Reis reported that the apartment vacancy rate was at 4.7% in Q2 2019, unchanged from 4.7% in Q1, and unchanged from 4.7% in Q2 2018. The vacancy rate peaked at 8.0% at the end of 2009, and bottomed at 4.1% in 2016.
From chief economist Victor Calanog at Reis:
The apartment vacancy rate was flat in the quarter at 4.7% – a zero net change from a year ago. After climbing 60 basis points from a low of 4.1% in Q3 2016, the vacancy rate has remained near 4.7% since the first quarter of 2018.
The national average asking rent increased 1.2% in the second quarter while effective rent, which nets out landlord concessions, increased 1.3%. At $1,471 per unit (asking) and $1,400 per unit (effective), the average rents both increased 4.3%, from the second quarter of 2018.
Apartment occupancy growth had accelerated in 2018 after slowing a bit in 2017. At the same time, the housing market slumped in the latter half of 2018 after gaining some heat in 2017. Thus far, in 2019, existing home sales have fluctuated a bit, yet at higher levels than year-end 2018; apartment occupancy growth has once again been subdued. We had attributed the acceleration in the apartment market in 2018 to the tax cut at the end of 2017 that reduced the incentive to buy a home. Many have cited falling mortgage rates to the housing market spikes that occurred in February and again in May.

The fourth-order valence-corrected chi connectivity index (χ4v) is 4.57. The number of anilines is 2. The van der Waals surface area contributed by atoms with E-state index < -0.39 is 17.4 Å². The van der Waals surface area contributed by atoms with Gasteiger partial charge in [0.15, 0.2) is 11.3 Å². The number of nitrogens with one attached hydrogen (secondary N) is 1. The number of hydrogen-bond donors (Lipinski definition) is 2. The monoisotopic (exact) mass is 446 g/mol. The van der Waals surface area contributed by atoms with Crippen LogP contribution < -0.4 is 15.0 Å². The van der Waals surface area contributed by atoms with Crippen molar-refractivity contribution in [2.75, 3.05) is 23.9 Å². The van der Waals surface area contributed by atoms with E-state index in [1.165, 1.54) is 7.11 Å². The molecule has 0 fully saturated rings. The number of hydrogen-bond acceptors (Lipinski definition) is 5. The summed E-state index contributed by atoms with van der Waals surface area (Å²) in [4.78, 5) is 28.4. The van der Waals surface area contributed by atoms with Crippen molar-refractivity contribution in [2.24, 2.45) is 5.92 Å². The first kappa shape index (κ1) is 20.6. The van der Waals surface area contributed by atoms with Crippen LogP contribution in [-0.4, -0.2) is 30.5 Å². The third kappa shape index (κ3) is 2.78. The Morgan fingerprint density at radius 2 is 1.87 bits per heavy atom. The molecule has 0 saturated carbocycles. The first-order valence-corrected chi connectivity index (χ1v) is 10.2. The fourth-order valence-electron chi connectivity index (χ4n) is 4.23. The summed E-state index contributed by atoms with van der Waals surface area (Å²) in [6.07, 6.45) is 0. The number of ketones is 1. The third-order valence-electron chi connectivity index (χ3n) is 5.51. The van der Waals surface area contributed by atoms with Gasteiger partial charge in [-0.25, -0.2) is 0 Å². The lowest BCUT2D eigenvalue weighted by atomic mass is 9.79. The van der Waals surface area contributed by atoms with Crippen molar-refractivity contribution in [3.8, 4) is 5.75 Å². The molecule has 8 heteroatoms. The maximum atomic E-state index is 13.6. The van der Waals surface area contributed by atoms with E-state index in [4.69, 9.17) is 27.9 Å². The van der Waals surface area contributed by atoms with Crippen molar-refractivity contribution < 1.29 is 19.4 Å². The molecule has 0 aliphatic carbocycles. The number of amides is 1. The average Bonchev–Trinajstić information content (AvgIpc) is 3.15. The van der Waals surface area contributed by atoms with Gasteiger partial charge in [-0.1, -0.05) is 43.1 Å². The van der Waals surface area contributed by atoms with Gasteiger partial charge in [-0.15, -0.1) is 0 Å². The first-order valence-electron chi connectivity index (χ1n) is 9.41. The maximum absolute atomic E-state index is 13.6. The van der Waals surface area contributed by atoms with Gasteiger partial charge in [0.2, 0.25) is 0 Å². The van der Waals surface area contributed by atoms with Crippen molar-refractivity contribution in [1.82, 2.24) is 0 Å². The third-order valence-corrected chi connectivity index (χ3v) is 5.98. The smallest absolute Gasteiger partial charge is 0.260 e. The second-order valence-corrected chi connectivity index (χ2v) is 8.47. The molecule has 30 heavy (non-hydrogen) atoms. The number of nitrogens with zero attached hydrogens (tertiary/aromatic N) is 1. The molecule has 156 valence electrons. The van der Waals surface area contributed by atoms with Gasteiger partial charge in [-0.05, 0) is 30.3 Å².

Despite having vacancies rise from 4.1% in the middle of 2016 to its current 4.7%, the apartment market has weathered the relatively strong influx of new supply very well. Performance has not been as brisk as recent peak years of 2014 (for lease-up velocity, when new buildings were achieving stabilization to market occupancy in 3 to 6 months – today it is closer to 9 to 15 months) and 2015 (for rent growth, which peaked at 5.8% for asking rents and 5.7% for effective rents). However, with construction slowing as soon as later this year and throughout 2020 for many major markets, continuing robust demand for rentals will likely manifest in vacancy rates that stay well in the 4s, or at most, rise to the low 5s. What may complicate this story is if the economy runs into any kind of contraction in the next 18 months.
This graph shows the apartment vacancy rate starting in 1980. (Annual rate before 1999, quarterly starting in 1999). Note: Reis is just for large cities.
The vacancy rate had mostly moved sideways for the last year and half – after increasing from the low in 2016..
Apartment vacancy data courtesy of Reis.